Kyle Rutkin

Digital Marketer. Brand Strategist. Freelance Writer.

On Being Selfish in Your 20s

UncategorizedKyle RutkinComment
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One of the countless self-help articles about being in your twenties, claims it’s okay to be selfish in your twenties. I hear that all the time. This is the time to do it.

You need to be selfish.

Be selfish while you have no responsibilities.

 YOLO.

I get it. And that’s right to an extent, except the being selfish part of it. Selfish is not the right word. Being selfish in your twenties is only teaching you how to be selfish in your thirties and forties. Being selfish means you put your own needs above others. You strengthen your ego and weaken your true self.

Should we do what we want in our twenties, yes! But that has nothing to do with being selfish. Chasing things that make us happy is NOT selfish at all.  Every time you get pumped up and inspired about something, you're directly serving the world. By doing what you love, and pursuing life with passion, you are putting the needs of others on the same playing field as your own. Go travel. Chase your dreams. Be awesome. Shine light. Pursue things you love. Be interested in life. None of that is selfish.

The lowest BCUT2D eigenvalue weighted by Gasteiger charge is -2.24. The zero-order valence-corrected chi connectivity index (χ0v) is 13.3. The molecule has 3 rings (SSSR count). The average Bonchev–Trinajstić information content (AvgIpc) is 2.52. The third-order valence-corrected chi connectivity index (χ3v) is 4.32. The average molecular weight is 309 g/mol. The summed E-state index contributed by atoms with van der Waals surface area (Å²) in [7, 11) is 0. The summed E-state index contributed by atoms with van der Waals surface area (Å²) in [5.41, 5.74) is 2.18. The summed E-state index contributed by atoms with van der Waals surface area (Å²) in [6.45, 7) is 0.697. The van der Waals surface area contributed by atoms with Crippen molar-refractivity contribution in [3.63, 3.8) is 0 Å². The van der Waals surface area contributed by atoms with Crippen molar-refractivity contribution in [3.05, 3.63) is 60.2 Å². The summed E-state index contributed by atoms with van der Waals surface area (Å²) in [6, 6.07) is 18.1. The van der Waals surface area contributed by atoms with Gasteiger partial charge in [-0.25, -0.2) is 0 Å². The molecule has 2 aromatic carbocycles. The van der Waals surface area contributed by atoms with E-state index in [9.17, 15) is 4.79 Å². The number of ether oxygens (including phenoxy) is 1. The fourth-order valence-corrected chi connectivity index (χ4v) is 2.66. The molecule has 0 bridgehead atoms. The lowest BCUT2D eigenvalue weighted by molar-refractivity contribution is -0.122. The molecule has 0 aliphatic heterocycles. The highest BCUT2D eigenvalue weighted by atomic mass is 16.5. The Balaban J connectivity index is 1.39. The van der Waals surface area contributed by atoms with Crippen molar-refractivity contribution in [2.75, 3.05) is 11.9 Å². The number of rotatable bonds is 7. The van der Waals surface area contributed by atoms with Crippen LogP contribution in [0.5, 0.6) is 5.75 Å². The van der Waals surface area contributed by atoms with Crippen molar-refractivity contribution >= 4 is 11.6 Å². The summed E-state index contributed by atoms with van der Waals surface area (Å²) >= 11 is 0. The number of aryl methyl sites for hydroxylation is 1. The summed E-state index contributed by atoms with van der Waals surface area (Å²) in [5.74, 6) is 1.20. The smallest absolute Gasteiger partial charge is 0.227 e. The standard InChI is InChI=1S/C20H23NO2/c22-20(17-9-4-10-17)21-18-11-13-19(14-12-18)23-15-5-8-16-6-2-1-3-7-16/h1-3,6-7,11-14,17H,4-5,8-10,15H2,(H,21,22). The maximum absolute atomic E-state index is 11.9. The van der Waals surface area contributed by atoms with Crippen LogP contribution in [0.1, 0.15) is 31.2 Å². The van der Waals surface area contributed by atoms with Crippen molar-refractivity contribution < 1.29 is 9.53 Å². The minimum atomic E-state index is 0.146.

I get that people think they need to be selfish to chase their dreams or take a plane to Thailand for eight months. But honestly, that’s the opposite of selfish. Growing as a person and doing what makes your heart tick, only serves the world. And that makes you selfless.

“Our deepest fear is not that we are inadequate. Our deepest fear is that we are powerful beyond measure. It is our light, not our darkness that most frightens us. We ask ourselves, 'Who am I to be brilliant, gorgeous, talented, fabulous?' Actually, who are you not to be? You are a child of God. Your playing small does not serve the world. There is nothing enlightened about shrinking so that other people won't feel insecure around you. We are all meant to shine, as children do. We were born to make manifest the glory of God that is within us. It's not just in some of us; it's in everyone. And as we let our own light shine, we unconsciously give other people permission to do the same. As we are liberated from our own fear, our presence automatically liberates others.” ? Marianne WilliamsonA Return to Love: Reflections on the Principles of "A Course in Miracles"